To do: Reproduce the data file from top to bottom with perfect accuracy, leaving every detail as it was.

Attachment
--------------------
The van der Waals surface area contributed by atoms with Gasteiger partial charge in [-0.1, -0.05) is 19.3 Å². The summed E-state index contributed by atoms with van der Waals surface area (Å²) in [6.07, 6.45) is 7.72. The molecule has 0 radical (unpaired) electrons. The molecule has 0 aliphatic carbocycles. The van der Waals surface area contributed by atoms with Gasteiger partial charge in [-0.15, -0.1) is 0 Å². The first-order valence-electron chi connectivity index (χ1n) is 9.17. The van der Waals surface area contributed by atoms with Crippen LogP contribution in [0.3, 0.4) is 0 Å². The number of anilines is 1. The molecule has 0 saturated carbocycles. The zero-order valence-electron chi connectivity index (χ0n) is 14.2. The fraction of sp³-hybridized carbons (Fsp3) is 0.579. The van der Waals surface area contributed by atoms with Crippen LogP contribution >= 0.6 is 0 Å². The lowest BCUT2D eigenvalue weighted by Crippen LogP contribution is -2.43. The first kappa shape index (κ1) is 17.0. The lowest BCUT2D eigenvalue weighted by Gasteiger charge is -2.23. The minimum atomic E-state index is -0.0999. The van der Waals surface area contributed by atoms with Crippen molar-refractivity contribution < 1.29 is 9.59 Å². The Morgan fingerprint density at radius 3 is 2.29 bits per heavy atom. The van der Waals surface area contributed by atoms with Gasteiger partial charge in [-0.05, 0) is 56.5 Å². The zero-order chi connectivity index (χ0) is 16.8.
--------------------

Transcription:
The van der Waals surface area contributed by atoms with Gasteiger partial charge in [-0.1, -0.05) is 19.3 Å². The summed E-state index contributed by atoms with van der Waals surface area (Å²) in [6.07, 6.45) is 7.72. The molecule has 0 radical (unpaired) electrons. The molecule has 0 aliphatic carbocycles. The van der Waals surface area contributed by atoms with Gasteiger partial charge in [-0.15, -0.1) is 0 Å². The first-order valence-electron chi connectivity index (χ1n) is 9.17. The van der Waals surface area contributed by atoms with Crippen LogP contribution in [0.3, 0.4) is 0 Å². The number of anilines is 1. The molecule has 0 saturated carbocycles. The zero-order valence-electron chi connectivity index (χ0n) is 14.2. The fraction of sp³-hybridized carbons (Fsp3) is 0.579. The van der Waals surface area contributed by atoms with Crippen LogP contribution >= 0.6 is 0 Å². The lowest BCUT2D eigenvalue weighted by Crippen LogP contribution is -2.43. The first kappa shape index (κ1) is 17.0. The lowest BCUT2D eigenvalue weighted by Gasteiger charge is -2.23. The minimum atomic E-state index is -0.0999. The van der Waals surface area contributed by atoms with Crippen molar-refractivity contribution < 1.29 is 9.59 Å². The Morgan fingerprint density at radius 3 is 2.29 bits per heavy atom. The van der Waals surface area contributed by atoms with Gasteiger partial charge in [-0.05, 0) is 56.5 Å². The zero-order chi connectivity index (χ0) is 16.8.